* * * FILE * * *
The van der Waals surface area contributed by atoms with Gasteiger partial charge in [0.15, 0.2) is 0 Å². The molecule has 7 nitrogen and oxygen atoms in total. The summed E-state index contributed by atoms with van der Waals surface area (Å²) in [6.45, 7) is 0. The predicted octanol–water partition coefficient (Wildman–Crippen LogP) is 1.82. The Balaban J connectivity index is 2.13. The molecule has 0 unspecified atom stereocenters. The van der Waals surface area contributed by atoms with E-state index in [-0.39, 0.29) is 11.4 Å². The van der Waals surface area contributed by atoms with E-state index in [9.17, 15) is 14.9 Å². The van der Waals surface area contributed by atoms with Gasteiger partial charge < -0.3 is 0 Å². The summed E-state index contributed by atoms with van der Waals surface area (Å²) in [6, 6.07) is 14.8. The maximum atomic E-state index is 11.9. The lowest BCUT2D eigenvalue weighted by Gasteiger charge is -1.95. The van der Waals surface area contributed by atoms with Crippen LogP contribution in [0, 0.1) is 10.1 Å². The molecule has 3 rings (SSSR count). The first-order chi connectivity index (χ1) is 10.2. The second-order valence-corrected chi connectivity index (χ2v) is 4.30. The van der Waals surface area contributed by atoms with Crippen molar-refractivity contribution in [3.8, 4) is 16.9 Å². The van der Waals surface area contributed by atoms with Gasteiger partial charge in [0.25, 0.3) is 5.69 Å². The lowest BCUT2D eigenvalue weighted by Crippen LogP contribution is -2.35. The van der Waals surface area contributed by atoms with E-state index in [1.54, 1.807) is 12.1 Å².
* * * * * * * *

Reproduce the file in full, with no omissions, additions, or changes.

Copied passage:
The van der Waals surface area contributed by atoms with Gasteiger partial charge in [0.15, 0.2) is 0 Å². The molecule has 7 nitrogen and oxygen atoms in total. The summed E-state index contributed by atoms with van der Waals surface area (Å²) in [6.45, 7) is 0. The predicted octanol–water partition coefficient (Wildman–Crippen LogP) is 1.82. The Balaban J connectivity index is 2.13. The molecule has 0 unspecified atom stereocenters. The van der Waals surface area contributed by atoms with E-state index in [-0.39, 0.29) is 11.4 Å². The van der Waals surface area contributed by atoms with E-state index in [9.17, 15) is 14.9 Å². The van der Waals surface area contributed by atoms with Gasteiger partial charge < -0.3 is 0 Å². The summed E-state index contributed by atoms with van der Waals surface area (Å²) in [6, 6.07) is 14.8. The maximum atomic E-state index is 11.9. The lowest BCUT2D eigenvalue weighted by Gasteiger charge is -1.95. The van der Waals surface area contributed by atoms with Crippen LogP contribution in [0, 0.1) is 10.1 Å². The molecule has 3 rings (SSSR count). The first-order chi connectivity index (χ1) is 10.2. The second-order valence-corrected chi connectivity index (χ2v) is 4.30. The van der Waals surface area contributed by atoms with Crippen molar-refractivity contribution in [3.8, 4) is 16.9 Å². The van der Waals surface area contributed by atoms with Gasteiger partial charge in [0.25, 0.3) is 5.69 Å². The lowest BCUT2D eigenvalue weighted by Crippen LogP contribution is -2.35. The van der Waals surface area contributed by atoms with E-state index in [1.54, 1.807) is 12.1 Å².